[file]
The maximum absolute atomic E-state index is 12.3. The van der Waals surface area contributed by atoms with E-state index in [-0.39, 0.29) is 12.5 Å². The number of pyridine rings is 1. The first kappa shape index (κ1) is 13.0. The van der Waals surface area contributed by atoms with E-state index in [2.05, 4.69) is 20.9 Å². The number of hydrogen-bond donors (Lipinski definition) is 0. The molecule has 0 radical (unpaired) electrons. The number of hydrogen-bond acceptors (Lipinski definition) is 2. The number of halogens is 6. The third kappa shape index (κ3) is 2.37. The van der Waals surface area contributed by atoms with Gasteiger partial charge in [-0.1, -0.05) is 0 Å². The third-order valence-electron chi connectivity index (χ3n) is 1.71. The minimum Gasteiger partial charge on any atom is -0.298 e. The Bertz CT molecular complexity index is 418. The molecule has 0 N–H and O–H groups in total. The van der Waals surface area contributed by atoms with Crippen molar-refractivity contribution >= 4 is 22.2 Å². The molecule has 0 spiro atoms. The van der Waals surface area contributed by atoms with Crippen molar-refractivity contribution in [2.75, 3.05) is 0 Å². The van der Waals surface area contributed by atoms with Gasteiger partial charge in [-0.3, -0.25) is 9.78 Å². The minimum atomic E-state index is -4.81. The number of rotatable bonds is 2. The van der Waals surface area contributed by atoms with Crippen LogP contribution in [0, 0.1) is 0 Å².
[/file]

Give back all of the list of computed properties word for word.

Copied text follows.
The maximum absolute atomic E-state index is 12.3. The van der Waals surface area contributed by atoms with E-state index in [-0.39, 0.29) is 12.5 Å². The number of pyridine rings is 1. The first kappa shape index (κ1) is 13.0. The van der Waals surface area contributed by atoms with E-state index in [2.05, 4.69) is 20.9 Å². The number of hydrogen-bond donors (Lipinski definition) is 0. The molecule has 0 radical (unpaired) electrons. The number of hydrogen-bond acceptors (Lipinski definition) is 2. The number of halogens is 6. The third kappa shape index (κ3) is 2.37. The van der Waals surface area contributed by atoms with Gasteiger partial charge in [-0.1, -0.05) is 0 Å². The third-order valence-electron chi connectivity index (χ3n) is 1.71. The minimum Gasteiger partial charge on any atom is -0.298 e. The Bertz CT molecular complexity index is 418. The molecule has 0 N–H and O–H groups in total. The van der Waals surface area contributed by atoms with Crippen molar-refractivity contribution >= 4 is 22.2 Å². The molecule has 0 spiro atoms. The van der Waals surface area contributed by atoms with Crippen molar-refractivity contribution in [2.75, 3.05) is 0 Å². The van der Waals surface area contributed by atoms with Gasteiger partial charge in [-0.3, -0.25) is 9.78 Å². The minimum atomic E-state index is -4.81. The number of rotatable bonds is 2. The van der Waals surface area contributed by atoms with Crippen LogP contribution in [0, 0.1) is 0 Å².